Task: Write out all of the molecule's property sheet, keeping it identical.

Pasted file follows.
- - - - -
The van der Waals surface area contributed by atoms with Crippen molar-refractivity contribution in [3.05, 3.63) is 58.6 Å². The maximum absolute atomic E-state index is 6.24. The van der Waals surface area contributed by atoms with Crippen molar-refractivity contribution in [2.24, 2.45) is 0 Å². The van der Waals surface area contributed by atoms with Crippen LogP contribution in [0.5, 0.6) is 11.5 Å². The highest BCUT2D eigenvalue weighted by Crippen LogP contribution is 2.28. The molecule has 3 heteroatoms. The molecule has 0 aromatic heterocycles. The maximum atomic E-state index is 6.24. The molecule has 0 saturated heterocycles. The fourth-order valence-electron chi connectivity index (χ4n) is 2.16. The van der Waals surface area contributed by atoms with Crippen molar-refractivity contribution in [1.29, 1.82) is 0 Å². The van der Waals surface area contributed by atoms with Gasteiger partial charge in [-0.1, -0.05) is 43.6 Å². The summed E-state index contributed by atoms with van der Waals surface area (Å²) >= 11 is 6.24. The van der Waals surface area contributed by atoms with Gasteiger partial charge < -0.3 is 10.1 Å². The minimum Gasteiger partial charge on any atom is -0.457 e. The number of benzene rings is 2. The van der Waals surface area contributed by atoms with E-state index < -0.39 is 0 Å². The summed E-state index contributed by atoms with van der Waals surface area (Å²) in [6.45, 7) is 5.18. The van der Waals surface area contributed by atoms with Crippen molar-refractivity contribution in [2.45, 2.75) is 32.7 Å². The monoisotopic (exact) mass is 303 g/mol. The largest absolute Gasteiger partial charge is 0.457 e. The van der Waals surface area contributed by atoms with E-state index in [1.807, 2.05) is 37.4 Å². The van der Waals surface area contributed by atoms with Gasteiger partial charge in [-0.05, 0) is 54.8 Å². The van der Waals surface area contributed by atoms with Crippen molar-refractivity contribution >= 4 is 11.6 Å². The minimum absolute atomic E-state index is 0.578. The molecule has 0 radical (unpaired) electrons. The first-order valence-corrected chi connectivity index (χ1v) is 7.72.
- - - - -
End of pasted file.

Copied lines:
The van der Waals surface area contributed by atoms with Crippen molar-refractivity contribution in [3.05, 3.63) is 58.6 Å². The maximum absolute atomic E-state index is 6.24. The van der Waals surface area contributed by atoms with Crippen molar-refractivity contribution in [2.24, 2.45) is 0 Å². The van der Waals surface area contributed by atoms with Crippen LogP contribution in [0.5, 0.6) is 11.5 Å². The highest BCUT2D eigenvalue weighted by Crippen LogP contribution is 2.28. The molecule has 3 heteroatoms. The molecule has 0 aromatic heterocycles. The maximum atomic E-state index is 6.24. The molecule has 0 saturated heterocycles. The fourth-order valence-electron chi connectivity index (χ4n) is 2.16. The van der Waals surface area contributed by atoms with Crippen molar-refractivity contribution in [1.29, 1.82) is 0 Å². The van der Waals surface area contributed by atoms with Gasteiger partial charge in [-0.1, -0.05) is 43.6 Å². The summed E-state index contributed by atoms with van der Waals surface area (Å²) >= 11 is 6.24. The van der Waals surface area contributed by atoms with Gasteiger partial charge < -0.3 is 10.1 Å². The minimum Gasteiger partial charge on any atom is -0.457 e. The number of benzene rings is 2. The van der Waals surface area contributed by atoms with E-state index < -0.39 is 0 Å². The summed E-state index contributed by atoms with van der Waals surface area (Å²) in [6.45, 7) is 5.18. The van der Waals surface area contributed by atoms with Crippen molar-refractivity contribution in [2.45, 2.75) is 32.7 Å². The monoisotopic (exact) mass is 303 g/mol. The largest absolute Gasteiger partial charge is 0.457 e. The van der Waals surface area contributed by atoms with E-state index in [1.807, 2.05) is 37.4 Å². The van der Waals surface area contributed by atoms with Gasteiger partial charge in [-0.05, 0) is 54.8 Å². The van der Waals surface area contributed by atoms with Crippen molar-refractivity contribution >= 4 is 11.6 Å². The minimum absolute atomic E-state index is 0.578. The molecule has 0 radical (unpaired) electrons. The first-order valence-corrected chi connectivity index (χ1v) is 7.72.